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Typical Developmental Errors in the Narratives of Bilingual Children - August 2009

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Typical Developmental Errors in the Narratives of Bilingual Children

By: Ellen Stubbe Kester and Alejandro Brice

The growing number of English language learners in public education poses an immense challenge for educators. According to the 2000 U.S. Census more than 47 million (one in five) people in the U.S. who are age 5 or older speak a language other than English at home. Approximately 10 percent of students enrolled in public schools in the United States have limited English proficiency (EdWeek.org, 2004). The vast majority of these students are early sequential bilinguals who learn one language at home and are formally introduced to English when they enter school. Despite the enormity of this population, their language development is not well understood.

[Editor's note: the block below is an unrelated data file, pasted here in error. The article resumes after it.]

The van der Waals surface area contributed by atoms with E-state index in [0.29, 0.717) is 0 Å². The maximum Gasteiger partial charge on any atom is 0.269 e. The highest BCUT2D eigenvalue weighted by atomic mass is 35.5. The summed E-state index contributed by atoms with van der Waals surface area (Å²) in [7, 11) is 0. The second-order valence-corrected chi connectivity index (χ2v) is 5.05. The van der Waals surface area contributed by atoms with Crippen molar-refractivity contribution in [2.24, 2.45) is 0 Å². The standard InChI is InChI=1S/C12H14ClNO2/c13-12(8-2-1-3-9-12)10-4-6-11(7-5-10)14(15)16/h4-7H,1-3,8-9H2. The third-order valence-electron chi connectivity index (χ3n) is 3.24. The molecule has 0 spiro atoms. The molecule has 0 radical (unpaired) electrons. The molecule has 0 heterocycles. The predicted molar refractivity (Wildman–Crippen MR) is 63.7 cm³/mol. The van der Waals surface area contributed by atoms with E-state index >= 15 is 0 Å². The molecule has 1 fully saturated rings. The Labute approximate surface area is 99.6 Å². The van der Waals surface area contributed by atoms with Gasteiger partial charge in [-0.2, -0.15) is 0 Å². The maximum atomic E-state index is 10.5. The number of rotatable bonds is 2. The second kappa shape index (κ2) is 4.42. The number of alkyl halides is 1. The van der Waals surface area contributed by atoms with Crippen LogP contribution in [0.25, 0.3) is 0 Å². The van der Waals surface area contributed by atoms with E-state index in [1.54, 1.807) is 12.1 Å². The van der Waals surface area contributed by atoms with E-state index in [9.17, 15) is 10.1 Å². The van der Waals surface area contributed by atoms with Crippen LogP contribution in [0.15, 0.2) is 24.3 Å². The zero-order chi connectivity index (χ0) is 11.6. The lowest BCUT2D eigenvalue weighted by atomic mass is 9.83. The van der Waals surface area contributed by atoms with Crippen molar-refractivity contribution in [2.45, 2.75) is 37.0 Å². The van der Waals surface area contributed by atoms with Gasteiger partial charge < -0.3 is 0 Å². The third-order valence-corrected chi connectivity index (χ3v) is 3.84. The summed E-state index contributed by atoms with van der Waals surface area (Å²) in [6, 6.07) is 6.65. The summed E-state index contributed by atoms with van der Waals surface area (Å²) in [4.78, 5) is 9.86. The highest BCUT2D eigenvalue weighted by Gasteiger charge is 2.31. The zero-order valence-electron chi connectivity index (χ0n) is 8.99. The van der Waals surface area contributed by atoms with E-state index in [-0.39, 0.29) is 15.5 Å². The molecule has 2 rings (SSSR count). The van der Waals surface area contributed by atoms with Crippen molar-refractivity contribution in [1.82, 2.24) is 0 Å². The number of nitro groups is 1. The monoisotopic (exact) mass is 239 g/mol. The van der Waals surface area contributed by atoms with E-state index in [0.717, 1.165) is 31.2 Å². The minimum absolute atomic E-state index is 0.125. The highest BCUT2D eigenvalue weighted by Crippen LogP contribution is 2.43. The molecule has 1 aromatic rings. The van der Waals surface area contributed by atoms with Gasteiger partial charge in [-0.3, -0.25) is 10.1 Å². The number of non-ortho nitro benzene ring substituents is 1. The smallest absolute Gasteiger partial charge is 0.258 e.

Identification of normal processes in bilingual development will improve practices with bilingual children. Understanding the specific types of errors that are produced by the interplay between languages will help reduce over- and under-referrals for special education services. A recent study explored the semantic, syntactic, and morphological errors in the narratives of Spanish-English bilingual children in order to identify normal processes in the development of early sequential bilinguals (Kester, 2007).

Many of the normal processes observed in bilingual development that differ from monolingual development are believed to be the result of the transfer of linguistic knowledge of one language to the other language (i.e., positive transference and negative interference). As a result of language interference, bilinguals often produce errors in one or both of their languages. The same errors are seen in many bilinguals who have typical language development, indicating that this is a normal learning process in the development of two languages.